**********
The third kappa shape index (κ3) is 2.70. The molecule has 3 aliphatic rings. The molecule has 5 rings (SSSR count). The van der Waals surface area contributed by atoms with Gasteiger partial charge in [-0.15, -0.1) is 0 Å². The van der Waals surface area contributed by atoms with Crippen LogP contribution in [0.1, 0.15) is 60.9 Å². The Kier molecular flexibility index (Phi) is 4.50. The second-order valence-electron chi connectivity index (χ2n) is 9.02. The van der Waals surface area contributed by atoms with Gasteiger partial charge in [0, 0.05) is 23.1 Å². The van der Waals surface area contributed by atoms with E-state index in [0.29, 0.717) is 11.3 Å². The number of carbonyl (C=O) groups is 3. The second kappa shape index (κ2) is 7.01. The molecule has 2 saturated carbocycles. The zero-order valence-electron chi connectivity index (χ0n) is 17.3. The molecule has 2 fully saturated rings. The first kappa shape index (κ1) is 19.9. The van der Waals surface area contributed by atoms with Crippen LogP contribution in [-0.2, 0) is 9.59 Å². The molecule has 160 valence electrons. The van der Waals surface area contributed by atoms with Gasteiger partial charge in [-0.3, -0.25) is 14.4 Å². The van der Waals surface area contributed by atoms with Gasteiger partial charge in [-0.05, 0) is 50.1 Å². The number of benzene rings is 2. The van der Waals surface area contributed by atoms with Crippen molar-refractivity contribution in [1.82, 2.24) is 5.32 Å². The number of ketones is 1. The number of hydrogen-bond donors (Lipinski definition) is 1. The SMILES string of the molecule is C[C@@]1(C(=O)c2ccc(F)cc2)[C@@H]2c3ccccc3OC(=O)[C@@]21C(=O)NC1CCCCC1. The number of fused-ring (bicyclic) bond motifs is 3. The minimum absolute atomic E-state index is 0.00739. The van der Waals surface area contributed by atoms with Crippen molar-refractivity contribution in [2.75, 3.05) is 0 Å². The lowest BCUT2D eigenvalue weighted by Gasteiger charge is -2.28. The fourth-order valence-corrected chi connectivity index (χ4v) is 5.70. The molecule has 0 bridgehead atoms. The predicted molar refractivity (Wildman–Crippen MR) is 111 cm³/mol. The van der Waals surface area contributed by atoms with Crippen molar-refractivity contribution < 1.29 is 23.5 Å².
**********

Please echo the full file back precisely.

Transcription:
The third kappa shape index (κ3) is 2.70. The molecule has 3 aliphatic rings. The molecule has 5 rings (SSSR count). The van der Waals surface area contributed by atoms with Gasteiger partial charge in [-0.15, -0.1) is 0 Å². The van der Waals surface area contributed by atoms with Crippen LogP contribution in [0.1, 0.15) is 60.9 Å². The Kier molecular flexibility index (Phi) is 4.50. The second-order valence-electron chi connectivity index (χ2n) is 9.02. The van der Waals surface area contributed by atoms with Gasteiger partial charge in [0, 0.05) is 23.1 Å². The van der Waals surface area contributed by atoms with E-state index in [0.29, 0.717) is 11.3 Å². The number of carbonyl (C=O) groups is 3. The second kappa shape index (κ2) is 7.01. The molecule has 2 saturated carbocycles. The zero-order valence-electron chi connectivity index (χ0n) is 17.3. The molecule has 2 fully saturated rings. The first kappa shape index (κ1) is 19.9. The van der Waals surface area contributed by atoms with Crippen LogP contribution in [-0.2, 0) is 9.59 Å². The molecule has 160 valence electrons. The van der Waals surface area contributed by atoms with Gasteiger partial charge in [-0.3, -0.25) is 14.4 Å². The van der Waals surface area contributed by atoms with Gasteiger partial charge in [-0.05, 0) is 50.1 Å². The number of benzene rings is 2. The van der Waals surface area contributed by atoms with Crippen molar-refractivity contribution in [1.82, 2.24) is 5.32 Å². The number of ketones is 1. The number of hydrogen-bond donors (Lipinski definition) is 1. The SMILES string of the molecule is C[C@@]1(C(=O)c2ccc(F)cc2)[C@@H]2c3ccccc3OC(=O)[C@@]21C(=O)NC1CCCCC1. The number of fused-ring (bicyclic) bond motifs is 3. The minimum absolute atomic E-state index is 0.00739. The van der Waals surface area contributed by atoms with Crippen molar-refractivity contribution in [2.75, 3.05) is 0 Å². The lowest BCUT2D eigenvalue weighted by Gasteiger charge is -2.28. The fourth-order valence-corrected chi connectivity index (χ4v) is 5.70. The molecule has 0 bridgehead atoms. The predicted molar refractivity (Wildman–Crippen MR) is 111 cm³/mol. The van der Waals surface area contributed by atoms with Crippen molar-refractivity contribution < 1.29 is 23.5 Å².